The only place on the horizon was a Mc Donald’s so reluctantly (both vegetarians at the time) we entered and she asked…
    Can I have some chips?
    Sorry ma’am, we don’t serve them.
    Believing repetition can sometimes solve this kind of problem, she tried again.
    I just want some chips.
    Sorry ma’am, we don’t serve them.
    She snapped.
    Look, this is Mc Donald’s – right?
    Yes ma’am.
    Then give me some chips.
    Sorry ma’am, we don’t serve them.
    Of course you do! I want some chips!!
    I think she might have sworn.
    Sometimes hunger; irritability, tiredness or pregnancy can hinder fixing things.
    Ps. What ARE pound cakes?

  4. Loved your TO(I)LET reasoning Shelly. It’s interesting how our brains hunt for logical explanations for new phenomena that fit in with what we know first of all – some of which can later turn out to be pretty crazy.

    My first earthquake in Japan, I woke up seeing the ceiling going up and down and walls going in and out and thought there must be a wild party on the floor above with 50 people jumping up and down in unison. It really was my first conclusion.

    Then I realised, that makes no sense – this has to be an earthquake and thought AARGH!!!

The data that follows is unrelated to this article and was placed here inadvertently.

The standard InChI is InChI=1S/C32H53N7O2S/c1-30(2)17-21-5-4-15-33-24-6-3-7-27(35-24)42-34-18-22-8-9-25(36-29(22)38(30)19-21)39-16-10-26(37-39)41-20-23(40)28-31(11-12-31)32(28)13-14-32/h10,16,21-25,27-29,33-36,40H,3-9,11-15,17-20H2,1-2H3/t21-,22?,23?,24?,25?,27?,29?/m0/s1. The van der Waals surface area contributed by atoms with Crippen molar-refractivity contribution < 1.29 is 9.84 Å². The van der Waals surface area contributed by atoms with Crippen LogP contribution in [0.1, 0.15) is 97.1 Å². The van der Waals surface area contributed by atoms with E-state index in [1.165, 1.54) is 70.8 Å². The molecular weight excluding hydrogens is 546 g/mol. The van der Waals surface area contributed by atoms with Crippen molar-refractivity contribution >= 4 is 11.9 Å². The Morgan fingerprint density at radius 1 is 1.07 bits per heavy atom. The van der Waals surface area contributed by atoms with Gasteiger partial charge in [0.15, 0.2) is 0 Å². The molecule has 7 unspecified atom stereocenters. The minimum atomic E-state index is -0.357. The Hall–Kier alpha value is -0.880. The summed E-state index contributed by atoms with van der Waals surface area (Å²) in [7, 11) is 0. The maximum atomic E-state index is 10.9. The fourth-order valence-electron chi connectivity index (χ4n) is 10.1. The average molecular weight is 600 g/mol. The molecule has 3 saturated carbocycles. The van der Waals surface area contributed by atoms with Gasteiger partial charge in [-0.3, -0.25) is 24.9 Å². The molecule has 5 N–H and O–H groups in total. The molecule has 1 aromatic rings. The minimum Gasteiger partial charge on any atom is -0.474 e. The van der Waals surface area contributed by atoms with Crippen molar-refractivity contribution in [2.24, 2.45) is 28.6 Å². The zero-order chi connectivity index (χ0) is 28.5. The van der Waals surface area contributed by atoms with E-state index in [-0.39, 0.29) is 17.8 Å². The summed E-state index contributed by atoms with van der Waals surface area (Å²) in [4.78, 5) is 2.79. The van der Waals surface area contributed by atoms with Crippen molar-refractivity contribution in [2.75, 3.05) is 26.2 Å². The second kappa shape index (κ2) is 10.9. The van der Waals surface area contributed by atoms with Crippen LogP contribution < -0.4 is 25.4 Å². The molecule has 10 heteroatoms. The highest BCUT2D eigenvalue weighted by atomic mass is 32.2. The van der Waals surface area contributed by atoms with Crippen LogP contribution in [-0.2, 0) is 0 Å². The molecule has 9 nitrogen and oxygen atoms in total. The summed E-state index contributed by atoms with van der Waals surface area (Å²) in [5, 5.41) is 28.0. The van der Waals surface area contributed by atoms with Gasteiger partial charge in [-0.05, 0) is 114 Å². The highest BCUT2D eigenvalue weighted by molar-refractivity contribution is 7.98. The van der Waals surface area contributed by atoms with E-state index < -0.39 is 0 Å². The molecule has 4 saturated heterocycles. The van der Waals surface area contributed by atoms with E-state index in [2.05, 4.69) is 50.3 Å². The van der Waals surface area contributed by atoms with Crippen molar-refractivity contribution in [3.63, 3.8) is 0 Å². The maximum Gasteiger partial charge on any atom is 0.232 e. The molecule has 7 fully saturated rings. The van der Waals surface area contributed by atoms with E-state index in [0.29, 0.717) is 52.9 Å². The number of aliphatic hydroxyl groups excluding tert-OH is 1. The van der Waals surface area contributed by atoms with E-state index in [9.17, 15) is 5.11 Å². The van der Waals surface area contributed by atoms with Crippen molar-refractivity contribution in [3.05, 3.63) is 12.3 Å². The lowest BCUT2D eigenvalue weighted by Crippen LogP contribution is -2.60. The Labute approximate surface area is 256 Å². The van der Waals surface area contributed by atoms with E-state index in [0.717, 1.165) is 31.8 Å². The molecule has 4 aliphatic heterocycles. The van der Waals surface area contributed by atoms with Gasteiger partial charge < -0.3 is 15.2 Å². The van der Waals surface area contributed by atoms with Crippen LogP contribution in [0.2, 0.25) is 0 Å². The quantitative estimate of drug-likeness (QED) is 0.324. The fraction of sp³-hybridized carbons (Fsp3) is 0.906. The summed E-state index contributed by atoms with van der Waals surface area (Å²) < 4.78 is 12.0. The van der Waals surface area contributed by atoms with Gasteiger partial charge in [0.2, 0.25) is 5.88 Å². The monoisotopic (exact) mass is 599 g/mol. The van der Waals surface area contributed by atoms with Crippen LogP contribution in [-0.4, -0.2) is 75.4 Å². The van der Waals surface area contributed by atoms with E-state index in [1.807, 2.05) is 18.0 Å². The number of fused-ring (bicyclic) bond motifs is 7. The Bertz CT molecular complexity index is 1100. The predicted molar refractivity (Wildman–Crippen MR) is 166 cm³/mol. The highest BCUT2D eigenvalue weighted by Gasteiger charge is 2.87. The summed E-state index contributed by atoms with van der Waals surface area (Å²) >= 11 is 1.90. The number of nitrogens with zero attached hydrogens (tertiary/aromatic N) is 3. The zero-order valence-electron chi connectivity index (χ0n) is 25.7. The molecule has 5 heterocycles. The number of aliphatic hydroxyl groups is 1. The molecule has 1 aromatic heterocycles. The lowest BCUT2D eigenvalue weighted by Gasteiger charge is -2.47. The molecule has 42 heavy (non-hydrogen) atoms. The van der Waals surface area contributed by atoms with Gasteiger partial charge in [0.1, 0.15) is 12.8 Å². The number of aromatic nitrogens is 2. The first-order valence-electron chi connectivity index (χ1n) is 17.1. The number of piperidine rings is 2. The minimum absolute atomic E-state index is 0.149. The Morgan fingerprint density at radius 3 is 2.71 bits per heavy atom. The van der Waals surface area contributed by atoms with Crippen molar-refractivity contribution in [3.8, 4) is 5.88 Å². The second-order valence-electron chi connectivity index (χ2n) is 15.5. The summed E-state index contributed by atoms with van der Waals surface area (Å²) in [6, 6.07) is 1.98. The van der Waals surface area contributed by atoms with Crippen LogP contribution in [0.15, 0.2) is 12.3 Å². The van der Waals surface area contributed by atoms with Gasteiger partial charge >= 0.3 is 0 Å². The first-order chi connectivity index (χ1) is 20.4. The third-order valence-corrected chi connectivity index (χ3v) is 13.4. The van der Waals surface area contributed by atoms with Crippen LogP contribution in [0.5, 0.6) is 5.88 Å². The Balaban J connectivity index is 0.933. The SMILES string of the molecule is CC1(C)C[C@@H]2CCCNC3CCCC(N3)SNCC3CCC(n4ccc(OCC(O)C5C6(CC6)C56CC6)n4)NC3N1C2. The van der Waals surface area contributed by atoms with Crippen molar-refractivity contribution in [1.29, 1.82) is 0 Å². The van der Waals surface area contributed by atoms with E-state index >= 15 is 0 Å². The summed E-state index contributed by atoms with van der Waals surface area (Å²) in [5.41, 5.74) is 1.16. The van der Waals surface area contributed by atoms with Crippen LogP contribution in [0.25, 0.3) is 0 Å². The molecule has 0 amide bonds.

5. Alice, how about you talk French and I smile and nod and act like I understand, even when I haven’t a clue? I think I am pretty good at that. 🙂
    I reckon you’re right about Jay – those chefs made it pretty clear they didn’t understand so I’m inclined to think he deserved the wrong breakfast. Why didn’t he check?
    But perhaps he was tired, travelling or pregnant, like Chris’ Krissie.
    Chris, as I understand it (and ‘mericans, please put me right about this if I’ve misunderstood) a pound cake is what we might call a sponge cake in BrE. It seems to be a pretty heavy dense sponge, often made in the shape of a loaf or in a round mould with a hole in the middle. I tried to post some pictures, but WordPress doesn’t seem to allow them in these comments.